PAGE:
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HOPE on the Other Side


Sep 13, 2018

Dr. Peterson’s background in rehabilitation counseling was reviewed and is thought to be particularly helpful to our listeners. She will further help the audience understand the ideal principles, values, and programs to support those living with a severe mental illness, such as schizophrenia.

The history and the mission of the Psychiatric Rehabilitation Association (PRA) were reviewed. That group advocates for ethical and effective resiliency, wellness and recovery-oriented services and supports. A huge shared goal for the Schizophrenia Care Project, Dr. Peterson, and the PRA is to create an environment in which those living with schizophrenia may thrive and find purpose and meaning in their chosen communities.

Although anybody can join, the PRA membership is generally made up of professionals in the field such as rehabilitation counselors, researchers, and educators, whereas other associations such as NAMI tend to include primarily individuals in recovery, their friends, family, and advocates

The twelve principles of Psychiatric rehabilitation were reviewed. They include the concept that individuals with disabilities are the best experts in decision making about their life choices, treatment options, and medical decisions—not doctors or service providers. Doctors and other service providers have valuable skills, knowledge, and experience, but should be part of an integrated team which includes patients and caregivers. Treatment approaches should address all life areas such as housing, relationships, medical needs, nutrition, social life, paid or volunteer work, and participation in the community. Treatment is much more than finding a good medication and medication compliance. Recovery involves all life areas and addresses the whole individual.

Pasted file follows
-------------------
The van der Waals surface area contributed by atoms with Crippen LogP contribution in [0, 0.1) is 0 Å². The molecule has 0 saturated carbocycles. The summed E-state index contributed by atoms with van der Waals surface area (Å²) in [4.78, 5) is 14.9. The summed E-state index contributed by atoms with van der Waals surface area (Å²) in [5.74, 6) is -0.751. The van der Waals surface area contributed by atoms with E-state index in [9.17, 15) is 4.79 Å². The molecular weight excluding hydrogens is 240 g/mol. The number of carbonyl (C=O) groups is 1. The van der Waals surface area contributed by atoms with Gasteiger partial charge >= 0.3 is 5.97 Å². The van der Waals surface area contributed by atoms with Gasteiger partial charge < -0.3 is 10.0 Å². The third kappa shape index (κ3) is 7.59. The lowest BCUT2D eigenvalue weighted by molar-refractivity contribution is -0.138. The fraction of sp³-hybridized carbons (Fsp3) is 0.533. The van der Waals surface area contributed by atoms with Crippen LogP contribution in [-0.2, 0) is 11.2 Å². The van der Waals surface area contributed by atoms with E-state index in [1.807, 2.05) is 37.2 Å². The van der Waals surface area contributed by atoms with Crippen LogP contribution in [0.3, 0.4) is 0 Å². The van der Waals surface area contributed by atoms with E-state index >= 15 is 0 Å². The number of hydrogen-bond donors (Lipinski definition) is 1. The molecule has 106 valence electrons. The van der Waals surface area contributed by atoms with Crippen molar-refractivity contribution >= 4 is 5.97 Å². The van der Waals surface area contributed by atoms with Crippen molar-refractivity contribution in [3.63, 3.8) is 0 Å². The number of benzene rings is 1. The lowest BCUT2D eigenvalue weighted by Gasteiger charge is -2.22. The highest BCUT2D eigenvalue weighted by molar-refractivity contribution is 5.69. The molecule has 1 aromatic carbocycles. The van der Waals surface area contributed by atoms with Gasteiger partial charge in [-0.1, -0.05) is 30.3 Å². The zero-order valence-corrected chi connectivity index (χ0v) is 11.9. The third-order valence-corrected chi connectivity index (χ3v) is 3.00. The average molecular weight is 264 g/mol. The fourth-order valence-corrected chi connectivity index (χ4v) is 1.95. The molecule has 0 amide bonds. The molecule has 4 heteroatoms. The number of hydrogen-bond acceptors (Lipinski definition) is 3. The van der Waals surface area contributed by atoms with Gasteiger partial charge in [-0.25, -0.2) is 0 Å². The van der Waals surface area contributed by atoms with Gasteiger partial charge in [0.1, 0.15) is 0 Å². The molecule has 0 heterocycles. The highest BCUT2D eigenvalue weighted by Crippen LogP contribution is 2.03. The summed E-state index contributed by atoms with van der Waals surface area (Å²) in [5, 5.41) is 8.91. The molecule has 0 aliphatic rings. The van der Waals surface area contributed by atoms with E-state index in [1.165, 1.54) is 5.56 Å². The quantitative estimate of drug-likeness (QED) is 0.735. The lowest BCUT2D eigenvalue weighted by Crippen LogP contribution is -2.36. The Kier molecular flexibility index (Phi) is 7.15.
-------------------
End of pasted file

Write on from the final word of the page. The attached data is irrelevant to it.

Another key idea is that people with disabilities do not need to be “fixed” – barriers to inclusion are in society. Those living with schizophrenia have the right to equal participation in every aspect of society. Vocational training is another principle for many, and work is therapeutic.

Dr. Ken mentioned his past work at a California state hospital in which the Recovery model was used. Dr. Peterson reviewed the holistic approach to treatment as any plan with the overall view of all life areas such as housing, transportation, finances, relationships with loved ones, medical needs, nutrition, social life, paid or volunteer work, spirituality, and participation in the community. This is contained in the evidence-based Wellness Recovery Action Plan. The website link with the WRAP plan information also includes templates for a crisis plan and a post-crisis plan.

Finally, Dr. Peterson concluded with the encouragement that “You are not alone!” You and your loved one who is living with mental illness are the best experts in your situation. There is support and a community for you with NAMI locally and online at Dr. Ken’s open FaceBook public group called “S-Project.”